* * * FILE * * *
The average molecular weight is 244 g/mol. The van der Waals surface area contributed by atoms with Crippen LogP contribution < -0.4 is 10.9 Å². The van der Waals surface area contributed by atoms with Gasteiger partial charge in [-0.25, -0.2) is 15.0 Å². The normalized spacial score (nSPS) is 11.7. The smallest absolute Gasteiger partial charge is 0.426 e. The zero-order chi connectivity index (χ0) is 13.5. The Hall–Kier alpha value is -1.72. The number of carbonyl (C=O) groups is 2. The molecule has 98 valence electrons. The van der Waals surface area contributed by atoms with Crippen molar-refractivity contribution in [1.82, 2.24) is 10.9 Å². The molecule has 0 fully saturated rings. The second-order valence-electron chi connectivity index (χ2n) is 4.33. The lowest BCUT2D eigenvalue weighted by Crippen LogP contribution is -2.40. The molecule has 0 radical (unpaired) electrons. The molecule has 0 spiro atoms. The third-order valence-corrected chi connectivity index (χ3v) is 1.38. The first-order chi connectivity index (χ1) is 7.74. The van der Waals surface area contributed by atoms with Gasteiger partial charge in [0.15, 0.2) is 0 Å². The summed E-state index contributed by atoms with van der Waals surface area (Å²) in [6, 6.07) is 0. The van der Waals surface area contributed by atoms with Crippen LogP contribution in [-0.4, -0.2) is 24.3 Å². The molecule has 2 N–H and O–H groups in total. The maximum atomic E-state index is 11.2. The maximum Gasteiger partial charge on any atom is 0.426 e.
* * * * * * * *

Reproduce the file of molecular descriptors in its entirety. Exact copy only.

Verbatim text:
The average molecular weight is 244 g/mol. The van der Waals surface area contributed by atoms with Crippen LogP contribution < -0.4 is 10.9 Å². The van der Waals surface area contributed by atoms with Gasteiger partial charge in [-0.25, -0.2) is 15.0 Å². The normalized spacial score (nSPS) is 11.7. The smallest absolute Gasteiger partial charge is 0.426 e. The zero-order chi connectivity index (χ0) is 13.5. The Hall–Kier alpha value is -1.72. The number of carbonyl (C=O) groups is 2. The molecule has 98 valence electrons. The van der Waals surface area contributed by atoms with Crippen molar-refractivity contribution in [1.82, 2.24) is 10.9 Å². The molecule has 0 fully saturated rings. The second-order valence-electron chi connectivity index (χ2n) is 4.33. The lowest BCUT2D eigenvalue weighted by Crippen LogP contribution is -2.40. The molecule has 0 radical (unpaired) electrons. The molecule has 0 spiro atoms. The third-order valence-corrected chi connectivity index (χ3v) is 1.38. The first-order chi connectivity index (χ1) is 7.74. The van der Waals surface area contributed by atoms with Gasteiger partial charge in [0.15, 0.2) is 0 Å². The summed E-state index contributed by atoms with van der Waals surface area (Å²) in [6, 6.07) is 0. The van der Waals surface area contributed by atoms with Crippen LogP contribution in [-0.4, -0.2) is 24.3 Å². The molecule has 2 N–H and O–H groups in total. The maximum atomic E-state index is 11.2. The maximum Gasteiger partial charge on any atom is 0.426 e.